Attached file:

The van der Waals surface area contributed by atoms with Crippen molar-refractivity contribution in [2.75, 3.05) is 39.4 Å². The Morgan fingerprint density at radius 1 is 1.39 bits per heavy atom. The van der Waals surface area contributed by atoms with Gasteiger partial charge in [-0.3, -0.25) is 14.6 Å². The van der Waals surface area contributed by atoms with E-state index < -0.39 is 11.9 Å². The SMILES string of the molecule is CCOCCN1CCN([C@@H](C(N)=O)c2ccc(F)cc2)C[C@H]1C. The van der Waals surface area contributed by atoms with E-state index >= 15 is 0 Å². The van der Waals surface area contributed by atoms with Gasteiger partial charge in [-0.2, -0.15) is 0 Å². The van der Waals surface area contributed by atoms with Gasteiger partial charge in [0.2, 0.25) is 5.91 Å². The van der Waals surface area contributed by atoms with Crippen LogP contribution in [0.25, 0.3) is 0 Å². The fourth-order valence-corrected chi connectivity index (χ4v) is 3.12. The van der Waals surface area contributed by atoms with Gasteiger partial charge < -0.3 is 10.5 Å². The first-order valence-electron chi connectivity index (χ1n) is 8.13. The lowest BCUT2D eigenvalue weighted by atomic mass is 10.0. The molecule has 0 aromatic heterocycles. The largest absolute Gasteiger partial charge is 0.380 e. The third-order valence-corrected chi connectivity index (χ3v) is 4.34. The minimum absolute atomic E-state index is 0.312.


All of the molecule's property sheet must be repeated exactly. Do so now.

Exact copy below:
The van der Waals surface area contributed by atoms with Crippen molar-refractivity contribution in [2.75, 3.05) is 39.4 Å². The Morgan fingerprint density at radius 1 is 1.39 bits per heavy atom. The van der Waals surface area contributed by atoms with Gasteiger partial charge in [-0.3, -0.25) is 14.6 Å². The van der Waals surface area contributed by atoms with E-state index < -0.39 is 11.9 Å². The SMILES string of the molecule is CCOCCN1CCN([C@@H](C(N)=O)c2ccc(F)cc2)C[C@H]1C. The van der Waals surface area contributed by atoms with E-state index >= 15 is 0 Å². The van der Waals surface area contributed by atoms with Gasteiger partial charge in [-0.2, -0.15) is 0 Å². The van der Waals surface area contributed by atoms with Gasteiger partial charge in [0.2, 0.25) is 5.91 Å². The van der Waals surface area contributed by atoms with Crippen LogP contribution in [0.25, 0.3) is 0 Å². The fourth-order valence-corrected chi connectivity index (χ4v) is 3.12. The van der Waals surface area contributed by atoms with Gasteiger partial charge < -0.3 is 10.5 Å². The first-order valence-electron chi connectivity index (χ1n) is 8.13. The lowest BCUT2D eigenvalue weighted by atomic mass is 10.0. The molecule has 0 aromatic heterocycles. The largest absolute Gasteiger partial charge is 0.380 e. The third-order valence-corrected chi connectivity index (χ3v) is 4.34. The minimum absolute atomic E-state index is 0.312.